Figure 9.3. 16S rRNA regions involved in organization of the decoding center of the E. coli ribosome. Cross-linking sites are shown by arrows. Nucleotides indicated by bold letters are highly conserved in evolution. Footprint sites from P-site-bound tRNA are indicated by filled circles, and those from A-site-bound tRNA by filled triangles. SD-antiSD complementary interactions are shown by dash lines. (Based on the data summarized in F. Mueller & R. Brimacombe, J. Mol. Biol. 271: 566-587, 1997).

Figure 9.3. 16S rRNA regions involved in organization of the decoding center of the E. coli ribosome. Cross-linking sites are shown by arrows. Nucleotides indicated by bold letters are highly conserved in evolution. Footprint sites from P-site-bound tRNA are indicated by filled circles, and those from A-site-bound tRNA by filled triangles. SD-antiSD complementary interactions are shown by dash lines. (Based on the data summarized in F. Mueller & R. Brimacombe, J. Mol. Biol. 271: 566-587, 1997).

As to the participation of rRNA in the formation of the mRNA-binding site, on the basis of all data available one can define five groups of 16S rRNA regions and individual nucleotide residues that play a key role in the organization of this functional site (Fig. 9.3):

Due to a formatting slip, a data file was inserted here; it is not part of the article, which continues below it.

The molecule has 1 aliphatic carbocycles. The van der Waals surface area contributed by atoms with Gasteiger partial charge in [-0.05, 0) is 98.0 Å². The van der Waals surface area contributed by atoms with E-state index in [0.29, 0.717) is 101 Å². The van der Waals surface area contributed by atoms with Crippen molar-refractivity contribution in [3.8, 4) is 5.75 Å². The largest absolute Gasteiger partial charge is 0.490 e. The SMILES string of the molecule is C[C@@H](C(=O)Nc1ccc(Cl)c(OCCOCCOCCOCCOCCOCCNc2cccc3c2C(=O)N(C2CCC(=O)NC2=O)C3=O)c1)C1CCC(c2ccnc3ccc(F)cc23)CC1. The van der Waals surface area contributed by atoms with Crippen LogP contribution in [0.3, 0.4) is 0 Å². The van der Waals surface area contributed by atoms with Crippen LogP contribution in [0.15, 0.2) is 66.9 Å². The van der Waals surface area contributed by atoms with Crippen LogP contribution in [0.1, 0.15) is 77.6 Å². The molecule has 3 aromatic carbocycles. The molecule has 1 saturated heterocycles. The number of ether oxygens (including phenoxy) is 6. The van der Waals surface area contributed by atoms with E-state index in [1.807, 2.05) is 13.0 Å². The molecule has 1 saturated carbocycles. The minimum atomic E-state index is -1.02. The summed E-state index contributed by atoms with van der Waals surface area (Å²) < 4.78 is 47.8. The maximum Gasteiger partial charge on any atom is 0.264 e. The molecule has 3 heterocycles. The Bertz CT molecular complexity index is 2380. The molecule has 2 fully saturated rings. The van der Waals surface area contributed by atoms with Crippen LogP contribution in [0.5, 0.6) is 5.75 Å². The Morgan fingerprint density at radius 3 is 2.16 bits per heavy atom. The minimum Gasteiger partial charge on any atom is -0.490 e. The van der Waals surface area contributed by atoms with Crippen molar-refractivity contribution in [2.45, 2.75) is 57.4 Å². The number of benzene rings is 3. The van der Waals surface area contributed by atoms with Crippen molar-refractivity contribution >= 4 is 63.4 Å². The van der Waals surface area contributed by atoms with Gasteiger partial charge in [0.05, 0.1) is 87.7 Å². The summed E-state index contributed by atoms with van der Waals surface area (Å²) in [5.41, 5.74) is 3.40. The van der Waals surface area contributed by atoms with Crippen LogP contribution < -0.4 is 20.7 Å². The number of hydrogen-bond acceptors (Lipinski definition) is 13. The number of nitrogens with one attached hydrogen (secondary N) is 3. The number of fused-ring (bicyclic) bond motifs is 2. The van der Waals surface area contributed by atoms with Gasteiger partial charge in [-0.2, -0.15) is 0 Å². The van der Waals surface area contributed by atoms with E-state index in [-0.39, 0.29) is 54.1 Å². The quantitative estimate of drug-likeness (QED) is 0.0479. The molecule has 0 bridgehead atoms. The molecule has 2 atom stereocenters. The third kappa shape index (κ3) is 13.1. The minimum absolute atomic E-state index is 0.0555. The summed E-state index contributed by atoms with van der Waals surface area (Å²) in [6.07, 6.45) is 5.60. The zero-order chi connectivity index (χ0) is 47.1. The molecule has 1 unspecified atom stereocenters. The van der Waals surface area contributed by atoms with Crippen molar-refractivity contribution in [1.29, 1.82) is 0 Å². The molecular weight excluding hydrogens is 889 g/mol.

(1) The polypyrimidine 3'-terminal region (positions 1535-1541) that has been proved to participate in the formation of complementary complex with mRNA polypurine sequence (Shine-Dalgarno, or SD sequence) located upstream of the initiator codon at the distance of 5 to 12 nucleotide residues (see Section 15.2.2). This 3'-terminal sequence of the 16S rRNA is sometimes called "anti-SD sequence". (The anti-SD positions of the 16S rRNA are connected with the SD sequence of mRNA by dash lines in Fig. 9.3).

(2) The 16S rRNA regions that interact with the spacer between the initiation codon and the SD sequence of mRNA. They include the 16S rRNA region just adjacent to the anti-SD-region (particularly G1529), the nucleotide A665 and the nucleotide A1360 (they are indicated by long arrows in Fig. 9.3). The nucleotide A665, located at the protein S15 binding site, interacts with an mRNA spacer sequence only at the first stage of initiation of translation, and its contact with mRNA disappears when the initiator tRNA binds to the P site (see Section 15.2.2). On the contrary, the nucleotide A1360 is in a contact with an mRNA spacer region only when the initiator tRNA occupies the P site. It is localized at the binding site of protein S7 that may also participate in the organization of the decoding center.

(3) The regions interacting with a codon-anticodon duplex at the P site (including positions +1 - +3 of mRNA). This can be considered as the P-site part of the decoding center of the mRNA-binding site. The 16S rRNA nucleotide residues that are crucial for these interactions are highly conservative. They are located in the neighborhood of the nucleotide C1400, and the P-site-bound tRNA protects them from chemical modifications (see filled circles in Fig. 9.3). The nucleotide C1400 can form a short-range cross-